As he watched his family drive away down a dirt road in Kilgali, Rwanda, Carl Wilkens thought he’d seen them in a few days, a week tops.
But it was April 10, 1994, and Wilkens – he only American out of 257 who stayed in Rwanda through the genocide that claimed one million lives in three months – would not see his family until after the horror had ended.
It was tempting to get on the convoys to the border of nearby Burundi, he told a packed audience in Nordquist Lecture Hall recently, but Wilkens knew he had to stay. Friends and colleagues would be quickly butchered if he didn’t.
In a two-hour talk organized by PLU, Charles Wright Academy and the Washington State Holocaust Education Resource Center, Wilkens urged the audience to realize that one person can make a difference, even in a dire and insane situation.
“While there are many stories of neighbors turning in neighbors, there were many who did not,” he said.
In fact, is was the neighbors around his Kilgali home that saved the Wilkens family just hours after the death of the country’s moderate leaders, Juvénal Habyarimana and Cyprien Ntaryamira. Hutu extremists used the assassinations as an excuse to begin the killings.
The Wilkens were friendly with their neighbors, but it was the couple’s three children who had played with the neighborhood children and forged bonds with the families.
“The neighbors stood in front of our gates and said, ‘Don’t hurt this family, their kids have played with our kids,'” he said.
After seeing his family off, Wilkens didn’t leave his home for three weeks due to curfew laws. Once he could finally move about and received passes from the Hutu extremists now in power, Wilkens drove around to see what he could do.
He found 400 children at the Gisimba Orphanage desperate for water and began scavenging supplies for the group. One day, Wilkins arrived with barrels of water to find 50 militia surrounding the orphanage, intent on killing the children inside. Ordering his staff to stall, Wilkens set out to find help.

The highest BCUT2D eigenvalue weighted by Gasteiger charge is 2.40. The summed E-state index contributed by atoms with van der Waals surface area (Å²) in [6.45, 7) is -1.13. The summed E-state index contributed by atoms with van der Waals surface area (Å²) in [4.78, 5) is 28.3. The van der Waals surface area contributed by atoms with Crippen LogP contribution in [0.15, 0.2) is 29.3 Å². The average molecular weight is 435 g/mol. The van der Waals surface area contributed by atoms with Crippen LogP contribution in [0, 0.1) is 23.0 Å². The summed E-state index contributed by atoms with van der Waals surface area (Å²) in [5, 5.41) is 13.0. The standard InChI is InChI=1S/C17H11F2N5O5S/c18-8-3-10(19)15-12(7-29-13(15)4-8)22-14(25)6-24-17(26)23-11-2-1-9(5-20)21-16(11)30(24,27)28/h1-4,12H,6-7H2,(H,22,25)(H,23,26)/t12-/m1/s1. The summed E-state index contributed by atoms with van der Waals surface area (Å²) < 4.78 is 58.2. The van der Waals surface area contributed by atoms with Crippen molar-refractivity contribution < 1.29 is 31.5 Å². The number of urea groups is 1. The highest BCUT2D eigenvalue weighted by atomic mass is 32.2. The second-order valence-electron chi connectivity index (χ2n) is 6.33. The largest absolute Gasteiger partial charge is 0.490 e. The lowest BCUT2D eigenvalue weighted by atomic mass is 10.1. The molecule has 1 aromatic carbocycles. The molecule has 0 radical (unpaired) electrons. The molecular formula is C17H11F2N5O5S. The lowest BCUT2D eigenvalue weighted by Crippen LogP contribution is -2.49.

He ended up at the army’s headquarters, where he met the new extremist Hutu prime minister. Feeling like he was talking to the wrong man, Wilkens said he held his hand out, introduced himself and asked the prime minister to tell the militia to spare the children.
Inexplicably, the minister complied. Soon, militia men where delivering supplies to the orphanage “like a sick Santa Claus,” Wilkens remembered.
Wilkens left Africa in 1996, and now travels full time, telling his story.
Making a different is all about relationships and doing what you can, when you can, Wilkens stressed – even if that means building a relationship with a person who is a bully or unpleasant.
“You need to realize the potential of taking that first step, by simply being there,” he said.
University Communications staff writer Barbara Clements compiled this report. Comments, questions, ideas? Please contact her at ext. 7427 or at email@example.com.